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BPC: House Approves Critical Modernization Reforms

Headshot of Ari Goldberg
Ari Goldberg

Washington, DC — The Bipartisan Policy Center applauds the House of Representatives today for approving the bipartisan and unanimous recommendations of the Select Committee on the Modernization of Congress, key reforms that will help create a more efficient and effective U.S. House of Representatives.

H.Res. 756, the Moving Our Democracy and Congressional Operations Towards Modernization (MODCOM) Resolution, includes more than 20 specific recommendations that would significantly improve House technology, transparency, staff diversity and retention, and constituent accessibility and engagement. Importantly, the resolution calls for more comprehensive and bipartisan orientation and training for members, which will better prepare them for their roles and help build critical relationships across the aisle starting on day one.

“For decades, Americans have demanded better from Congress, but Capitol Hill has been unable to deliver,” says Michael Thorning, BPC’s associate director for governance. “These reforms to modernize outdated processes and technologies will greatly improve the ability of members and staff to serve and represent their constituents.”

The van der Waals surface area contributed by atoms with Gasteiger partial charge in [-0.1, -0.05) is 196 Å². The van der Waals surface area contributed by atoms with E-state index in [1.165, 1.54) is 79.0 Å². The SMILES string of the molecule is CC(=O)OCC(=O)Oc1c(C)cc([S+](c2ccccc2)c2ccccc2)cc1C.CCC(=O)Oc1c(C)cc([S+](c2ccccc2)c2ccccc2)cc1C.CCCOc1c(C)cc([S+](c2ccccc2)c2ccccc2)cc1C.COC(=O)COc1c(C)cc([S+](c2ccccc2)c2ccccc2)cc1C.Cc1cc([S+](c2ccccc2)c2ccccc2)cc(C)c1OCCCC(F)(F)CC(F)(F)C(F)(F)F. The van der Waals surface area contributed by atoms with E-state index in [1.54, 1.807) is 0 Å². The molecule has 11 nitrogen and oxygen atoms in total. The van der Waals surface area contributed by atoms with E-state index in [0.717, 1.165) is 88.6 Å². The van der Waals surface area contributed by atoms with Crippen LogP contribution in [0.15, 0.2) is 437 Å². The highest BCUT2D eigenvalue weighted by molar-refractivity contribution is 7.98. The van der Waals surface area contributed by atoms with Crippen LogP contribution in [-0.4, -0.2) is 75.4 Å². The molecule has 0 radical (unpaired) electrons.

The reforms contained in the resolution were the product of the House Select Committee on the Modernization of Congress, created at the beginning of 2019 with broad bipartisan support. Since then, the committee has held 16 hearings and heard from more than 60 witnesses about the obstacles to an effective Congress, some of which have stymied the legislative branch for decades.

“Congress is typically slow to evolve,” Thorning says. “What the Modernization Committee has done—investigate and successfully legislate on some of Congress’s biggest challenges in the span of just one year—is remarkable. And I expect we’ll see more from this committee.”

BPC applauds Reps. Derek Kilmer (D-WA) and Tom Graves (R-GA), chair and vice chair of the committee, for leading the bipartisan panel of lawmakers through a long overdue process of examining how the House can better operate and govern.

Thorning further adds: “The Modernization Committee, by working in a diligent and bipartisan way, has opened the door to further conversations across Capitol Hill, and beyond, on the need for Congress to better carry out its responsibilities in our system of government.”

BPC is grateful to Kilmer, Graves, and all members of the committee for their ongoing work across the aisle to improve the institution.